Brooks and Suzanne Ragen Professor of Psychology and Professor of Cognitive Science
Paul Bloom, B.A. McGill University, Ph.D. Massachusetts Institute of Technology, faculty member at Yale since 1999: Your research on how adults and children understand their social and moral worlds has transformed our views of the earliest origins of those understandings and how those origins continue to shape experiences throughout our lives. The mind has provided an amply fertile playground for you and your students.
After demonstrating for the first time how young children’s views of others’ minds are essential to much of language development, you explored how we come to understand moral and social phenomena. In over one hundred scientific papers and six books, you have explored a dizzying array of topics, showing repeatedly how our lives are forever shaped by the cognitive follies of youth. You have unraveled many mysteries of social reasoning and its origins. You have discovered developmental origins of religious beliefs, explaining why so many of us come to embrace creationism, dualism, essentialism, and karma, and why we are so prone to blame the victim. Yet you also have shown that even infants have senses of good and evil and how such early intuitions shape our later views of punishment, hypocrisy, and fairness.
You jump across disciplines with a scholarly grace and precision akin to a champion figure skater – performing intellectual quadruple lutzes over psychology, philosophy, economics, and even theology. Your experimental papers appear in broad cross-disciplinary journals such as Science and Nature while also populating leading journals in psychology and cognitive science. Your books develop your ideas for broader audiences, confronting all of us with new puzzles such as when empathy is bad, pain feels good, and pleasure disappoints. You reach even more readers through your provocative pieces in outlets such as The New York Times, The New Yorker, and The Atlantic Monthly.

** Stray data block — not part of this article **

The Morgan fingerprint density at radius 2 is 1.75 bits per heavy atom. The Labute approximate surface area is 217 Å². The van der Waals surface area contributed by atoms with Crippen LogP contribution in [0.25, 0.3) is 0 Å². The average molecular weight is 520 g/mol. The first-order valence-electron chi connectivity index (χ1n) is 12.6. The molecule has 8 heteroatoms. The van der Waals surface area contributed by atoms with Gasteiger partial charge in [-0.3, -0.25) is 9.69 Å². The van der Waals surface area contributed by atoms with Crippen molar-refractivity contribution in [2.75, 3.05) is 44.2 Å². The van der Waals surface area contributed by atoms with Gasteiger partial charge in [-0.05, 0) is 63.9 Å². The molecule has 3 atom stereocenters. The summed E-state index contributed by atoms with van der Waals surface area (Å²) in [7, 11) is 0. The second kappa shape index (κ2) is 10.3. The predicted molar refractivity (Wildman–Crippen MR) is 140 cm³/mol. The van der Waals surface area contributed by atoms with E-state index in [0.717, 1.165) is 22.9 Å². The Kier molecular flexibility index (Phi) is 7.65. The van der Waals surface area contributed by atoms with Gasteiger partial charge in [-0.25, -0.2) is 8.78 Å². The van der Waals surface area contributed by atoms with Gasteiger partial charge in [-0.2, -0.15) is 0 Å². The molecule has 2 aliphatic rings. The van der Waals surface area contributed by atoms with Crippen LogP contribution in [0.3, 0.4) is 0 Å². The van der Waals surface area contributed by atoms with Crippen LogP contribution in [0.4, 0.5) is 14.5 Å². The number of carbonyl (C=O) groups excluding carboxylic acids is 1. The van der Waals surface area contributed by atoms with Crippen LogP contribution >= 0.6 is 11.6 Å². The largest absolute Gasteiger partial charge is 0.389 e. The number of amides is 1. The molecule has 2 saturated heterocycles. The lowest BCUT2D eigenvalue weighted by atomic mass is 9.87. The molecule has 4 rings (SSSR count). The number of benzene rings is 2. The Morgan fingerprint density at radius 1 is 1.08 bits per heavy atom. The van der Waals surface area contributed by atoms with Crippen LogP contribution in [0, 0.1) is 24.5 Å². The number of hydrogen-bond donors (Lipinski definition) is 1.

And you teach even larger multitudes. Your “Introduction to Psychology” course was first taught on Yale Open Courses and then on Coursera, where it currently has over one million views. Your Coursera course on “Moralities of Everyday Life” has many hundreds of thousands of learners. These courses pose universally appealing questions such as “what are most people afraid of?” and “what are causes and cures of mental illness?” and “what makes us happy?” Your TED talks on “The origins of pleasure” and “Can prejudice ever be a good thing?” have mesmerized many more. Your lectures are invariably multi-layered, elegantly explaining ideas and experiments to beginning students while also containing intriguing insights to experts, and always topped off with wit and charm.
You have taught legions of students, produced transformative research, and fascinated people across the globe. As you return to your home country of Canada to continue your explorations into the minds of people of all ages, your colleagues and friends thank you for contributing so much to the frontiers of psychology and send you off with fond and grateful wishes. To shamelessly appropriate the title of your latest book, in a balance of research, teaching, and collegiality during your two decades at Yale, you have hit the Sweet Spot.